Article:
Only 64 years old at his death, Naser al-Din was young enough to have made a good run at the longevity runner-up 16th century Shah Tahmasp I;** however, his increasingly dogged resistance to reform and proclivity for gifting economic concessions to foreign firms bearing lucrative kickbacks eventually induced a young revolutinary named Mirza Reza Kermani to shoot Nasser al-Din dead at a shrine. It’s alleged that he had foregone a previous opportunity to murder the king in a public space frequented by Jews celebrating Passover, for fear that the regicide would be attributed to them and induce pogroms.

Naser al-Din’s sybaritic son Mozaffar ad-Din Shah Qajar struggled equally to manage his restive subjects’ hunger for better statecraft, eventually (in 1906) leading to a constitutional era setting an a parliament at loggerheads with the Qajar princes.

* I’m attributing the date based on original reportage datelines in the Western press. There are some attributions to August 10 and to August 22 to be found.

** Number one is Shapur II, who was king for all of his 70 years in the fourth century.

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Entry Filed under: 19th Century,Assassins,Capital Punishment,Death Penalty,Execution,Hanged,History,Iran,Murder,Notable for their Victims,Persia,Public Executions,Revolutionaries

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1849: Ernst Elsenhans, Rastatt revolutionary

2 comments August 7th, 2017 Headsman

Swabian revolutionary Ernst Elsenhans was shot at fortress Rastatt on this date in 1849 for his role in the revolutions of 1848-49.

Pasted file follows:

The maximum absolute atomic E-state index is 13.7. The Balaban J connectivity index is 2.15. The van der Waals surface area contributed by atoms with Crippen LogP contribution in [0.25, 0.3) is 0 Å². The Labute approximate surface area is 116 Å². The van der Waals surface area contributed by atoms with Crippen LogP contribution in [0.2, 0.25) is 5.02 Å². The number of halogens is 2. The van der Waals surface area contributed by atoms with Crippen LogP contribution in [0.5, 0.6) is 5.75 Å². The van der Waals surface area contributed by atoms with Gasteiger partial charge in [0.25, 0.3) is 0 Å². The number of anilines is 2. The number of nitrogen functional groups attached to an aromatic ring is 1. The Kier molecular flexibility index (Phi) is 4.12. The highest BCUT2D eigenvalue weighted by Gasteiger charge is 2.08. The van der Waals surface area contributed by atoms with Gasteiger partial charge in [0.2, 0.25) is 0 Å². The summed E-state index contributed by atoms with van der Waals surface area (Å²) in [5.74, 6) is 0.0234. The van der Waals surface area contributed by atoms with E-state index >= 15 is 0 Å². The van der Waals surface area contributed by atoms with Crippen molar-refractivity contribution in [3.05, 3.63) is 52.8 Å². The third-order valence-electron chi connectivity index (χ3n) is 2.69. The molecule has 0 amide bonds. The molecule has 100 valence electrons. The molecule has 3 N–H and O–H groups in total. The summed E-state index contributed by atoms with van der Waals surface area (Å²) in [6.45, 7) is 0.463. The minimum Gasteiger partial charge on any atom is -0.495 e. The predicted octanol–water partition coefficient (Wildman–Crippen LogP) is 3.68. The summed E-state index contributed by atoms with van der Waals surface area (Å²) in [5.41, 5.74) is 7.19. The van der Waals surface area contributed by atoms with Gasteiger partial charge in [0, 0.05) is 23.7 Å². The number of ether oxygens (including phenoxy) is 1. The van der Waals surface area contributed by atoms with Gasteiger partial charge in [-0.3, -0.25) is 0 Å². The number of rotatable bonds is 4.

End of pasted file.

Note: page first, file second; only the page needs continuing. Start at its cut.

Elsenhans — that’s a German link, which is the case for almost everything readily available about this gentleman — was a democratic journalist who was already serving a prison sentence for inciting treason in the Baden installation of Germany’s 1848 revolutions when he was liberated by the May 1849 republican recrudescence. He of course went right back to inciting treason, as secretary to the revolutionary government’s War Ministry for its short interim before Prussian boots stamped out the rebellion.

Elsenhans and other revolutionaries shot in the course of this suppression are honored at a memorial slab unveiled for the sesquicentennial of their martyrdoms.

German speakers can peruse editions of the Fortress Messenger published by Elsenhans in July 1849 here.

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Entry Filed under: 19th Century,Capital Punishment,Death Penalty,Execution,Germany,History,Martyrs,Power,Prussia,Revolutionaries,Shot,Treason,Wartime Executions